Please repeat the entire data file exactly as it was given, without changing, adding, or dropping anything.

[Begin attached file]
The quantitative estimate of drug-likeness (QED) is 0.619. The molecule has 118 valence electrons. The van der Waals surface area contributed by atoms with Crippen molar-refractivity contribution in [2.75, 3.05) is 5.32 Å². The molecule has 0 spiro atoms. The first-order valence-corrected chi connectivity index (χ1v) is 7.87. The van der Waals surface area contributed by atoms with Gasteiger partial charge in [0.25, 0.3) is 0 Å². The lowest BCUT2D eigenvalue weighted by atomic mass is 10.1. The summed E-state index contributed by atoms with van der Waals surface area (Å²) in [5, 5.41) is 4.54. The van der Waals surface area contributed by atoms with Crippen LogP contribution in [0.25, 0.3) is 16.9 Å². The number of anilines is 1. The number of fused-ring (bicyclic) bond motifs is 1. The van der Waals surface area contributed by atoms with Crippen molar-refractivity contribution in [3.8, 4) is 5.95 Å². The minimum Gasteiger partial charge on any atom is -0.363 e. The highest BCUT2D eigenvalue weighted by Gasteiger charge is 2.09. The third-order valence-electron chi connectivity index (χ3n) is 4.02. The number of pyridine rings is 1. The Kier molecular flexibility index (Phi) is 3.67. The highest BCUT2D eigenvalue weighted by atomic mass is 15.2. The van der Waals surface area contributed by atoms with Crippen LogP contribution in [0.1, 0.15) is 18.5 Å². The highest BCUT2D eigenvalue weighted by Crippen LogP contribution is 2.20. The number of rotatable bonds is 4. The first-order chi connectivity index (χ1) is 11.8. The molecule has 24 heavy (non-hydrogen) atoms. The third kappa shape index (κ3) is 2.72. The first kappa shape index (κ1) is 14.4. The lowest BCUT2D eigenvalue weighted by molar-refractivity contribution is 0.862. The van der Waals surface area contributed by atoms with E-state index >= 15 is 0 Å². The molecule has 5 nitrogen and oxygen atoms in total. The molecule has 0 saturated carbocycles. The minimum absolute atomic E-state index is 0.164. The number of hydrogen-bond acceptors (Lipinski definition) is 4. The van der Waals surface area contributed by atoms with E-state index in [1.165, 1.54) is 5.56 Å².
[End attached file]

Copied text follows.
The quantitative estimate of drug-likeness (QED) is 0.619. The molecule has 118 valence electrons. The van der Waals surface area contributed by atoms with Crippen molar-refractivity contribution in [2.75, 3.05) is 5.32 Å². The molecule has 0 spiro atoms. The first-order valence-corrected chi connectivity index (χ1v) is 7.87. The van der Waals surface area contributed by atoms with Gasteiger partial charge in [0.25, 0.3) is 0 Å². The lowest BCUT2D eigenvalue weighted by atomic mass is 10.1. The summed E-state index contributed by atoms with van der Waals surface area (Å²) in [5, 5.41) is 4.54. The van der Waals surface area contributed by atoms with Crippen LogP contribution in [0.25, 0.3) is 16.9 Å². The number of anilines is 1. The number of fused-ring (bicyclic) bond motifs is 1. The van der Waals surface area contributed by atoms with Crippen molar-refractivity contribution in [3.8, 4) is 5.95 Å². The minimum Gasteiger partial charge on any atom is -0.363 e. The highest BCUT2D eigenvalue weighted by Gasteiger charge is 2.09. The third-order valence-electron chi connectivity index (χ3n) is 4.02. The number of pyridine rings is 1. The Kier molecular flexibility index (Phi) is 3.67. The highest BCUT2D eigenvalue weighted by atomic mass is 15.2. The van der Waals surface area contributed by atoms with Crippen LogP contribution in [0.1, 0.15) is 18.5 Å². The highest BCUT2D eigenvalue weighted by Crippen LogP contribution is 2.20. The number of rotatable bonds is 4. The first-order chi connectivity index (χ1) is 11.8. The molecule has 24 heavy (non-hydrogen) atoms. The third kappa shape index (κ3) is 2.72. The first kappa shape index (κ1) is 14.4. The lowest BCUT2D eigenvalue weighted by molar-refractivity contribution is 0.862. The van der Waals surface area contributed by atoms with E-state index >= 15 is 0 Å². The molecule has 5 nitrogen and oxygen atoms in total. The molecule has 0 saturated carbocycles. The minimum absolute atomic E-state index is 0.164. The number of hydrogen-bond acceptors (Lipinski definition) is 4. The van der Waals surface area contributed by atoms with E-state index in [1.165, 1.54) is 5.56 Å².